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BFF (bird friendly fungus) for RCWs (red-cockaded woodpeckers)

Arkansas Natural Heritage Commission - Thursday, November 30, 2017

by Bill Holimon

Unlike most woodpeckers in our area that nest and roost in dead trees or the dead portions of trees, the endangered red-cockaded woodpecker (RCW, Picoides borealis) makes its home within live pine trees. The RCW meets the challenge of excavating cavities in live pines by preferentially selecting trees infected with red-heart fungus (Phellinus pini). The fungus helps decay the heartwood of pines, the central part of the tree that is no longer active or growing. This makes that dead tissue softer and more easily removed by RCWs for creating their cavity chamber.

RCWs are dependent on older pine trees because they have a higher frequency of red-heart fungus and are usually large enough for an RCW’s cavity chamber. Even though the red-heart fungus is typically hidden within the trees, RCWs have a knack for finding portions of the trees affected by the fungus. Sometimes though, as in the case of the image above, the RCW gets a very strong hint with the presence of a red-heart fungus fruiting body, also called a conk. This fruiting body releases spores which are dispersed by the wind. Some spores will land on large branch stubs, providing them an entry way to the heart of the pine tree. There, they germinate, slowly decaying the central heartwood, and after about a decade produce their own conk which will repeat the process. The ever-thankful (at least in this case) RCW is excavating a cavity just below the conk.

The RCW also preferentially selects pines or portions of pines where the live portion of the tree, the sapwood, is narrower. The sapwood is harder regardless of the presence of red-heart fungus and, not surprisingly, loaded with pine sap. So, in addition to being harder to chisel through, this portion will exude large amounts of sap when injured. The RCW typically abandons work for long periods when sap flow is high from its excavation, returning when the sap has hardened and it can resume work without danger of coating its feathers and causing issues with flying.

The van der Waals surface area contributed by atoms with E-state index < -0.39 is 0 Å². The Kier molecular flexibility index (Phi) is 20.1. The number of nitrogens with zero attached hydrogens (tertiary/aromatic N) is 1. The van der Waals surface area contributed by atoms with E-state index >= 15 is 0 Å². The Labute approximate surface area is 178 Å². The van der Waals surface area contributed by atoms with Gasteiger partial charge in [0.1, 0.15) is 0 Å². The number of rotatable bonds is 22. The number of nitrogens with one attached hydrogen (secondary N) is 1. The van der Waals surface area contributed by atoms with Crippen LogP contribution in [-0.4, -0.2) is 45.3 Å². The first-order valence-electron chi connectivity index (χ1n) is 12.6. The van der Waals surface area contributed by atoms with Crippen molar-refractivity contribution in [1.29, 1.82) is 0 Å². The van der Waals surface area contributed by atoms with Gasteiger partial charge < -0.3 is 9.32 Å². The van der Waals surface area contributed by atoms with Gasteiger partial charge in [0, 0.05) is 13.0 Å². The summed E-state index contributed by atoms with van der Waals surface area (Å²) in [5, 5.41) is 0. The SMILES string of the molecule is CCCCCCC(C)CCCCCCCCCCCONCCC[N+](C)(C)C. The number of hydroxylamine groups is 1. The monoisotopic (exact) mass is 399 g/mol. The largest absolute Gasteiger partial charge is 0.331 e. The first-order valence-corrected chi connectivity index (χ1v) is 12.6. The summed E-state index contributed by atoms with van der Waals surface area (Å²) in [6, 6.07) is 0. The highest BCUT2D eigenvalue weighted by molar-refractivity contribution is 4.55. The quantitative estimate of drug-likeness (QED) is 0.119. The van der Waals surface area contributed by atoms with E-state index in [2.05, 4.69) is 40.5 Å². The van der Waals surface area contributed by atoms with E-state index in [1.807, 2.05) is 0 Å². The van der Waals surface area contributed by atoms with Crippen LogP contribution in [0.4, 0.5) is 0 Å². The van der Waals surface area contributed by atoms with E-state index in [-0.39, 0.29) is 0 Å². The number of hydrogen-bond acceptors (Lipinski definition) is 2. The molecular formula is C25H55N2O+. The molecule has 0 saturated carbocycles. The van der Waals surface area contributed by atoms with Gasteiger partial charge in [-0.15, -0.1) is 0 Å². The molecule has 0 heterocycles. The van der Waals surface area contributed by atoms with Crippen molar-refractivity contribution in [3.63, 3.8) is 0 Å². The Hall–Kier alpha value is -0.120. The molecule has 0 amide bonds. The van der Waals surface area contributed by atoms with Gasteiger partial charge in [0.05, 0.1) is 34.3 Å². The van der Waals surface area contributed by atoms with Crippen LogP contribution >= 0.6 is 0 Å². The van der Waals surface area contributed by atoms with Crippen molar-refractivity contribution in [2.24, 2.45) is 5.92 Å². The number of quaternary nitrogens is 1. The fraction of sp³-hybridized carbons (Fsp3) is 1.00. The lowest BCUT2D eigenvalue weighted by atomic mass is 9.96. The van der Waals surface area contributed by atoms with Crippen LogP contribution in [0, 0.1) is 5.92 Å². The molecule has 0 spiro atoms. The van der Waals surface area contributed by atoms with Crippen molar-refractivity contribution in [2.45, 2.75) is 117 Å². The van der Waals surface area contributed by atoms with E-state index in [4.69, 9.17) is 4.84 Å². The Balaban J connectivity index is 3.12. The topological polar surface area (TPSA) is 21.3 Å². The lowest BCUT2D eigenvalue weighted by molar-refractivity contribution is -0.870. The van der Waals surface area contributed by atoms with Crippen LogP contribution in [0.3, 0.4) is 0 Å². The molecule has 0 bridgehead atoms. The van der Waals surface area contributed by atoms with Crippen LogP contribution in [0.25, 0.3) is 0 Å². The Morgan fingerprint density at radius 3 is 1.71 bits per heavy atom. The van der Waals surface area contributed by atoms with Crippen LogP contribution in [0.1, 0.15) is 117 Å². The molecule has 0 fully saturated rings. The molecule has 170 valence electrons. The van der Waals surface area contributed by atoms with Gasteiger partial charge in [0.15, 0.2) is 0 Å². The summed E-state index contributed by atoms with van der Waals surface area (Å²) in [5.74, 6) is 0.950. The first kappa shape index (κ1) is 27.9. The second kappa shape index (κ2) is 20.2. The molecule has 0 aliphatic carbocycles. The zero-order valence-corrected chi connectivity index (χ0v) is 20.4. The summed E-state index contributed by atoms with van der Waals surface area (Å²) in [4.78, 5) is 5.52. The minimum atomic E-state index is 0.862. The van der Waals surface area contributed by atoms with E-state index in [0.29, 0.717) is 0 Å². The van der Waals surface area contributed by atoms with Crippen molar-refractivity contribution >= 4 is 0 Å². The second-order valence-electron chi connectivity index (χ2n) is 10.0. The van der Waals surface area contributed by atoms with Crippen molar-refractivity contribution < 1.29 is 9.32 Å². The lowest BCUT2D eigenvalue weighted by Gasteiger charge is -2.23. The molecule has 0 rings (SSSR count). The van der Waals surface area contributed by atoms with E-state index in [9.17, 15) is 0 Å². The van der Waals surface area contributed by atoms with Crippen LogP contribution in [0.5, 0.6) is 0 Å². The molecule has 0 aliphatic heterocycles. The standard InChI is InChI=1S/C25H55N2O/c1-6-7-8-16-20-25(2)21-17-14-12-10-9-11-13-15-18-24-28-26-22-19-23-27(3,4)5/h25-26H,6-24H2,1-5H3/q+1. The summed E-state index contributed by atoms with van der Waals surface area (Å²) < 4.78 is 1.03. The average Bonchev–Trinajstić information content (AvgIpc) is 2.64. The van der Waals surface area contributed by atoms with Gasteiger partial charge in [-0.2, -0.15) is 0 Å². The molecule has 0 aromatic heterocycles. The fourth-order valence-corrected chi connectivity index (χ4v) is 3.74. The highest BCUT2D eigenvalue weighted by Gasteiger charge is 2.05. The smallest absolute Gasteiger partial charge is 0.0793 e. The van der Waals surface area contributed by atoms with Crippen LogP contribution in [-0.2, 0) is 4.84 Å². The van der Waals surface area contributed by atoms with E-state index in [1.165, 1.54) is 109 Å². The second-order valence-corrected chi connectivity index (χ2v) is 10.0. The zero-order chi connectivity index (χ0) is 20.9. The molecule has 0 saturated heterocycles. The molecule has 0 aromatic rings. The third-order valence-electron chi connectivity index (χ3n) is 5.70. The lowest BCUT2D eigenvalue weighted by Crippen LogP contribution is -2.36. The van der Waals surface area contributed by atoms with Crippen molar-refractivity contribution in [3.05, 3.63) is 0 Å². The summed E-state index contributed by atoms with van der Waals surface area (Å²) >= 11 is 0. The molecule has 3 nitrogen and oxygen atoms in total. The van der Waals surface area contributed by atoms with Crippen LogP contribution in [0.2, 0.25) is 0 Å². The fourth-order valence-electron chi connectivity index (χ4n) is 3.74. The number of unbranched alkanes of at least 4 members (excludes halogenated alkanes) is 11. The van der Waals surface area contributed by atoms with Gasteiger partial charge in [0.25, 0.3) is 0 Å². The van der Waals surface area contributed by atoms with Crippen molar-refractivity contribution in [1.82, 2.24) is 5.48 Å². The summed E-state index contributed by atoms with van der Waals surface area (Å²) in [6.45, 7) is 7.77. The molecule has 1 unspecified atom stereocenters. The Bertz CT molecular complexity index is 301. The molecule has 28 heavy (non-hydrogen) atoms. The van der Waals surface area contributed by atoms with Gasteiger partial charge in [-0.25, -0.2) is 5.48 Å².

Because of these challenges, it typically takes a very long time for an RCW to create a new cavity, about 2-4 years in Arkansas and longer in other parts of its range. The cavity in the current photo has been under construction for nearly 2 years. RCWs could not complete many of these cavities without the help of its BFF (bird friendly fungus), another reflection of the importance of older pine woodlands to this endangered woodpecker.


Photo above:

A red-heart fungus (Phellinus pini) fruiting body (conk) in the upper portion of the above image. Below the conk is a red-cockaded woodpecker (RCW, Picoides borealis) cavity under construction. The RCW typically abandons work for long periods when sap flow is high from its excavation, returning when the sap has hardened and it can resume work without danger of coating its feathers and causing issues with flying (note the spider web across the cavity entrance as well as along the bottom of the conk). However, RCWs use sap flow to their advantage, intentionally wounding the tree to start resin flow. This makes it difficult for their primary predator, rat snakes (Elaphe spp.) to reach the cavity where they could devour eggs, nestlings, or even adults.



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